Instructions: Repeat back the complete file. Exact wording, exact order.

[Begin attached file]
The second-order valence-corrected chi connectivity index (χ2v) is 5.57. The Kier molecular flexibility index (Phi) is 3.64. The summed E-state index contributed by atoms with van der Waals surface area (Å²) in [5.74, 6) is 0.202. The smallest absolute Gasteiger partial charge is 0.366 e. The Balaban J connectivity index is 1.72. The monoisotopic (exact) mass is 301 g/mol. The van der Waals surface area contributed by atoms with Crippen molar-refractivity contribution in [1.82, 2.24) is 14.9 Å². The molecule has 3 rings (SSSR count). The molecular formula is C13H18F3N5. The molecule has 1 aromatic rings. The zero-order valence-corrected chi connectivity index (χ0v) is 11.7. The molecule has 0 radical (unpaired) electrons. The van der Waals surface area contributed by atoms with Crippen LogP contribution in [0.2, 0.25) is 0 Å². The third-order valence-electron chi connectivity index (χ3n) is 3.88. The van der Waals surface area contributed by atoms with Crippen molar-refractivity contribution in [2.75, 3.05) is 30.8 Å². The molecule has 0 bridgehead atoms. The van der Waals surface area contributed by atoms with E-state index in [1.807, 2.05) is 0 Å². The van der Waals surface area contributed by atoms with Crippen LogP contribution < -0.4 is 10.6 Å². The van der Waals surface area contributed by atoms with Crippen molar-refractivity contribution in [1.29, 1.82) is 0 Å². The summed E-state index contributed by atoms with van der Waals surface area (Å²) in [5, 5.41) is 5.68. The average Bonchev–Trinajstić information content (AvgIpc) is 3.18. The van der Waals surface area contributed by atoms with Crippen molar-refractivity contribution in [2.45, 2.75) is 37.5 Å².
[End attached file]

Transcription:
The second-order valence-corrected chi connectivity index (χ2v) is 5.57. The Kier molecular flexibility index (Phi) is 3.64. The summed E-state index contributed by atoms with van der Waals surface area (Å²) in [5.74, 6) is 0.202. The smallest absolute Gasteiger partial charge is 0.366 e. The Balaban J connectivity index is 1.72. The monoisotopic (exact) mass is 301 g/mol. The van der Waals surface area contributed by atoms with Crippen molar-refractivity contribution in [1.82, 2.24) is 14.9 Å². The molecule has 3 rings (SSSR count). The molecular formula is C13H18F3N5. The molecule has 1 aromatic rings. The zero-order valence-corrected chi connectivity index (χ0v) is 11.7. The molecule has 0 radical (unpaired) electrons. The van der Waals surface area contributed by atoms with Crippen LogP contribution in [0.2, 0.25) is 0 Å². The third-order valence-electron chi connectivity index (χ3n) is 3.88. The van der Waals surface area contributed by atoms with Crippen molar-refractivity contribution in [2.75, 3.05) is 30.8 Å². The molecule has 0 bridgehead atoms. The van der Waals surface area contributed by atoms with E-state index in [1.807, 2.05) is 0 Å². The van der Waals surface area contributed by atoms with Crippen LogP contribution < -0.4 is 10.6 Å². The van der Waals surface area contributed by atoms with Crippen molar-refractivity contribution in [1.29, 1.82) is 0 Å². The summed E-state index contributed by atoms with van der Waals surface area (Å²) in [5, 5.41) is 5.68. The average Bonchev–Trinajstić information content (AvgIpc) is 3.18. The van der Waals surface area contributed by atoms with Crippen molar-refractivity contribution in [2.45, 2.75) is 37.5 Å².